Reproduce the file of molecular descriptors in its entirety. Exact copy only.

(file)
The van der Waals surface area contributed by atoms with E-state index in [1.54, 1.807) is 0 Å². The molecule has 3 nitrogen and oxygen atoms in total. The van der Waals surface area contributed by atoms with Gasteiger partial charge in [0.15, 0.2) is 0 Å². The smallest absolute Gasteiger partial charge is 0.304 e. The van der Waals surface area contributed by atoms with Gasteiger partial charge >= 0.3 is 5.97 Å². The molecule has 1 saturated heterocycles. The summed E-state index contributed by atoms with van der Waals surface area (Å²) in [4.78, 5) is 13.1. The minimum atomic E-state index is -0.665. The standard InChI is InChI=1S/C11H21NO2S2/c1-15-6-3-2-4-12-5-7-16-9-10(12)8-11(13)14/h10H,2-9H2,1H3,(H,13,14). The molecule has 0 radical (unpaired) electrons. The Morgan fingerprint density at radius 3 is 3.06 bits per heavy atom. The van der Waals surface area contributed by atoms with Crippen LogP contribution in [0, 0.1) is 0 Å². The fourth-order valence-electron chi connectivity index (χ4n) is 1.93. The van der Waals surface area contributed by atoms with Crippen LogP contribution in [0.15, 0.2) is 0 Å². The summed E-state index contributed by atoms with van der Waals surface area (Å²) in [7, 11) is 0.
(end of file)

The van der Waals surface area contributed by atoms with E-state index in [1.54, 1.807) is 0 Å². The molecule has 3 nitrogen and oxygen atoms in total. The van der Waals surface area contributed by atoms with Gasteiger partial charge in [0.15, 0.2) is 0 Å². The smallest absolute Gasteiger partial charge is 0.304 e. The van der Waals surface area contributed by atoms with Gasteiger partial charge >= 0.3 is 5.97 Å². The molecule has 1 saturated heterocycles. The summed E-state index contributed by atoms with van der Waals surface area (Å²) in [4.78, 5) is 13.1. The minimum atomic E-state index is -0.665. The standard InChI is InChI=1S/C11H21NO2S2/c1-15-6-3-2-4-12-5-7-16-9-10(12)8-11(13)14/h10H,2-9H2,1H3,(H,13,14). The molecule has 0 radical (unpaired) electrons. The Morgan fingerprint density at radius 3 is 3.06 bits per heavy atom. The van der Waals surface area contributed by atoms with Crippen LogP contribution in [0, 0.1) is 0 Å². The fourth-order valence-electron chi connectivity index (χ4n) is 1.93. The van der Waals surface area contributed by atoms with Crippen LogP contribution in [0.15, 0.2) is 0 Å². The summed E-state index contributed by atoms with van der Waals surface area (Å²) in [7, 11) is 0.